Wednesday, 4 July 2018

Day 27

I didn’t have a very good sleep in Chappie. The fact that my mattress has malfunctioned again doesn’t help matters. Once I’m inside through, I always feel quite secure. 

I set off at 0900 and passed a campsite where some bikers were packing up. We exchanged enthusiastic waves and I continued on the downward slope full of potholes. 

A van pulled up a little further down the road and a man and woman got out. I executed the “standard conversation” and they opened their van and filled a bag of fruit and veg for me. 

Unlike previous stages around the world involving mountains, I was relieved to leave the climbing behind. Perhaps it was the wilderness and isolation rather than the steep climbs that I wouldn’t miss. 

I reached Vyhoda at noon which was probably the most populated area I’d seen since Satu Mare. There was a nice park there and a few families enjoyed by the sunshine. I found a little cafe and had an Omelette. I had a Google Translate conversation with the lady in the cafe and her final comment translated to “Godspeed”. 

I saw one of the most unusual road signs in Vyhoda. I’ve no idea what it meant. Answers to please. 

I’ve often been inspired to write a poem on numerous occasions around the world. In relation to the looks that I’ve had on this tour I posted the following to my Facebook page. 

In English it reads: 

“What is this thing? 
Who is that being? 
Is it from outer space? 
I should be careful. 
It may see me looking. 
Will it eat me? 
It’s waving a hand. 
He is smiling. 
He is a human like me. 
Everything will be ok in the end.” 

I appreciate that it won’t win any awards but it hopefully captures the feeling that I have with the curious looks in Ukraine. No sooner had I written it then a small child and his mother looked suspiciously in my direction. One wave from me and then from them and the world was a happier place. 

After 13 miles I reached a landmark point on this tour in Dolyna. I had been travelling in a north easterly direction since Belgrade. Finally, I got to turn East and head in the direction of Kyiv. 

The remaining 10 miles of the day involved many steep climbs and descents. It was hard work but I got stuck in and churned out the miles. This section was very similar to the Military Road in Northumberland. 

I took an occasional glance southwards (my left) and I could see the very impressive outline of the Carpathian Mountains. They are another range to tick off along with the climbs in the Rockies, Pyrenees and Alps. 

I stopped at a garage for water and a randomly chosen bottle of pop. I randomly discovered the Ukrainian version of Iron Bru.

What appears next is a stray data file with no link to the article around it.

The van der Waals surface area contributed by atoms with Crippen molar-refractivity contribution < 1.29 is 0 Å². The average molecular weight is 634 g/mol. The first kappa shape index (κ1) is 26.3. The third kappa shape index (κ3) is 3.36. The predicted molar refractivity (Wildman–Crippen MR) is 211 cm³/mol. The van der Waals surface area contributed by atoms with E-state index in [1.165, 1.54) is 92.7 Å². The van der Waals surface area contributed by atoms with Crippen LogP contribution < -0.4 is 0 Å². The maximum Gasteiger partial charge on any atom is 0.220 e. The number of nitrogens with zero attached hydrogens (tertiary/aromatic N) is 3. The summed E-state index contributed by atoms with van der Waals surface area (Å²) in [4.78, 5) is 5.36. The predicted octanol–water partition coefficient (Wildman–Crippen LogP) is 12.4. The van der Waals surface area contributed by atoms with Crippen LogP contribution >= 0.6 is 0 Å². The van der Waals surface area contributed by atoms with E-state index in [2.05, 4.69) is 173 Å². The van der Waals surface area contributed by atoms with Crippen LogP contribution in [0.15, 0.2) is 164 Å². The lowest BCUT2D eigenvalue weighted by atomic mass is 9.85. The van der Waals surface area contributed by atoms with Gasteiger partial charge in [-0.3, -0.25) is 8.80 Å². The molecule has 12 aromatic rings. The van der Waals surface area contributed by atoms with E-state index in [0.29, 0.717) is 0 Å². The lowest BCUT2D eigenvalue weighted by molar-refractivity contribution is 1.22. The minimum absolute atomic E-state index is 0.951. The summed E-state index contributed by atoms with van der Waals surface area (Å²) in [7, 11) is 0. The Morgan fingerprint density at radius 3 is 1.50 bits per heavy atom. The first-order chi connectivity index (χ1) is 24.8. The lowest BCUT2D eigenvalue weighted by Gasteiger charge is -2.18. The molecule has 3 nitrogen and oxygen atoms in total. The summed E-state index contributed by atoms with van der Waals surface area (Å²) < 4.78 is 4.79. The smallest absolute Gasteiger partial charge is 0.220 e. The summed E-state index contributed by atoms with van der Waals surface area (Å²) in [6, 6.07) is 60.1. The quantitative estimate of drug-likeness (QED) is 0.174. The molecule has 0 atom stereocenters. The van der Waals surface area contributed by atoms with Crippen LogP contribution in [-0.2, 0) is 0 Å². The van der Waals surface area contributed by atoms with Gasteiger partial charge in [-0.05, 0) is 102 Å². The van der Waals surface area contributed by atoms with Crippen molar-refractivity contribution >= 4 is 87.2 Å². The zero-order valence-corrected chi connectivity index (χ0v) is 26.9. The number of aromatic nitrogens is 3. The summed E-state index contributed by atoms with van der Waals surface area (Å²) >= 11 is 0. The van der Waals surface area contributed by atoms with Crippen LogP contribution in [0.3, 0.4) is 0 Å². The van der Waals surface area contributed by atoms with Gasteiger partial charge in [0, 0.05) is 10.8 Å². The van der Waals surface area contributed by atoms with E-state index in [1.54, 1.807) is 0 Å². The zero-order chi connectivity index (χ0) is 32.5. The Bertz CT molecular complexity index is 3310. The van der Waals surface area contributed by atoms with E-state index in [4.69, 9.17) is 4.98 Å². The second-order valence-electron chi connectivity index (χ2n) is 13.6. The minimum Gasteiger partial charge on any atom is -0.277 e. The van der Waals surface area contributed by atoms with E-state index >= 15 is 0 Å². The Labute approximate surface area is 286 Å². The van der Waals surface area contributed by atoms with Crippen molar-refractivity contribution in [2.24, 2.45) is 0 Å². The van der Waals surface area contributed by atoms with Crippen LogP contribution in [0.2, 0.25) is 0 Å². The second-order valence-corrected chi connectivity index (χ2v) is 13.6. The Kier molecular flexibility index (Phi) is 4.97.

I eventually reached Broshniv-Osada after 21 miles. I had my own welcoming committee. That’s Misha at the front of the photo below. He passed me on the road earlier and thought I was homeless. 

Soon after we took that photo I met Ivan who asked, in English, if I needed any help. I said that I was looking for somewhere to eat and watch the England match. He made a few phone calls and eventually directed me to a local hotel/restaurant. I thanked him for his help and he went on his way. I was very pleased to have ran 23.7 miles for the day. 

I ordered soup, chicken, fries and salad from the restaurant. I scoffed the lot and was totally stuffed. It was much better than the ration packs that I’ve been eating. 

I sat with a group of people in the restaurant who were interested in my run. There was one English speaker and we had a good conversation. 

Misha arrived at the restaurant and drove me to a local bar to watch the football. I met many people here and talked about my journey so far. As per usual, the people that I spoke to struggled to come to terms with the distance that I’ve travelled around the world so far. 

I enjoyed the match and my prediction of penalties transpired. When the winning England penalty went in I leapt up and down. My feet, in the state that they are in, shouldn’t be subject to such behaviour but needs must. 

I won’t forget this World Cup viewing experience in a hurry. It was nice to see the locals get in the spirit of things too. 

Tomorrow, I have just less than 9 miles to travel to Kalush. I think that I will be taking 3 instead of the planned 2 rest days. This is based on the fact that I’m running quicker and getting more daily miles in. This also means that I’ll be able to watch England’s World Cup quarter final. It’s all about priorities!